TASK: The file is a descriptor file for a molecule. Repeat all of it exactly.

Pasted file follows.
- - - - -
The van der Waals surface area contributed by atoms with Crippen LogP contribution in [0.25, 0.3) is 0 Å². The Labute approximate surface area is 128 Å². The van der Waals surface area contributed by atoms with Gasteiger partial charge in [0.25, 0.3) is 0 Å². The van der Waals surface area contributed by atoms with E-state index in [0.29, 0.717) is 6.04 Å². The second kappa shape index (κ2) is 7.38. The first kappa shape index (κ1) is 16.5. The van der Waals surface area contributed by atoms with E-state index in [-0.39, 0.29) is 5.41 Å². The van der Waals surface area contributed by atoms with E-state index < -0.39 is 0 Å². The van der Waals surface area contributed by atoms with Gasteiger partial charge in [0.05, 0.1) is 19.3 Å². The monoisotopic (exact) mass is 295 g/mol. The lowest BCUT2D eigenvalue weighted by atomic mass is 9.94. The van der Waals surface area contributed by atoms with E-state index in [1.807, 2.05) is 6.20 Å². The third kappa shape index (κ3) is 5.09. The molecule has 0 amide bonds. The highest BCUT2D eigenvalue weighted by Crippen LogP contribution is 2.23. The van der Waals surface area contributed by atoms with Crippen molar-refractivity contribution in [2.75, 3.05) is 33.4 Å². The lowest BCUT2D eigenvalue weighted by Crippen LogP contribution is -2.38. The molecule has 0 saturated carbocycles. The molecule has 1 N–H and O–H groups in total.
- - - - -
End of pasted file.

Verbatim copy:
The van der Waals surface area contributed by atoms with Crippen LogP contribution in [0.25, 0.3) is 0 Å². The Labute approximate surface area is 128 Å². The van der Waals surface area contributed by atoms with Gasteiger partial charge in [0.25, 0.3) is 0 Å². The van der Waals surface area contributed by atoms with E-state index in [0.29, 0.717) is 6.04 Å². The second kappa shape index (κ2) is 7.38. The first kappa shape index (κ1) is 16.5. The van der Waals surface area contributed by atoms with E-state index in [-0.39, 0.29) is 5.41 Å². The van der Waals surface area contributed by atoms with E-state index < -0.39 is 0 Å². The van der Waals surface area contributed by atoms with Gasteiger partial charge in [0.05, 0.1) is 19.3 Å². The monoisotopic (exact) mass is 295 g/mol. The lowest BCUT2D eigenvalue weighted by atomic mass is 9.94. The van der Waals surface area contributed by atoms with E-state index in [1.807, 2.05) is 6.20 Å². The third kappa shape index (κ3) is 5.09. The molecule has 0 amide bonds. The highest BCUT2D eigenvalue weighted by Crippen LogP contribution is 2.23. The van der Waals surface area contributed by atoms with Crippen molar-refractivity contribution in [2.75, 3.05) is 33.4 Å². The lowest BCUT2D eigenvalue weighted by Crippen LogP contribution is -2.38. The molecule has 0 saturated carbocycles. The molecule has 1 N–H and O–H groups in total.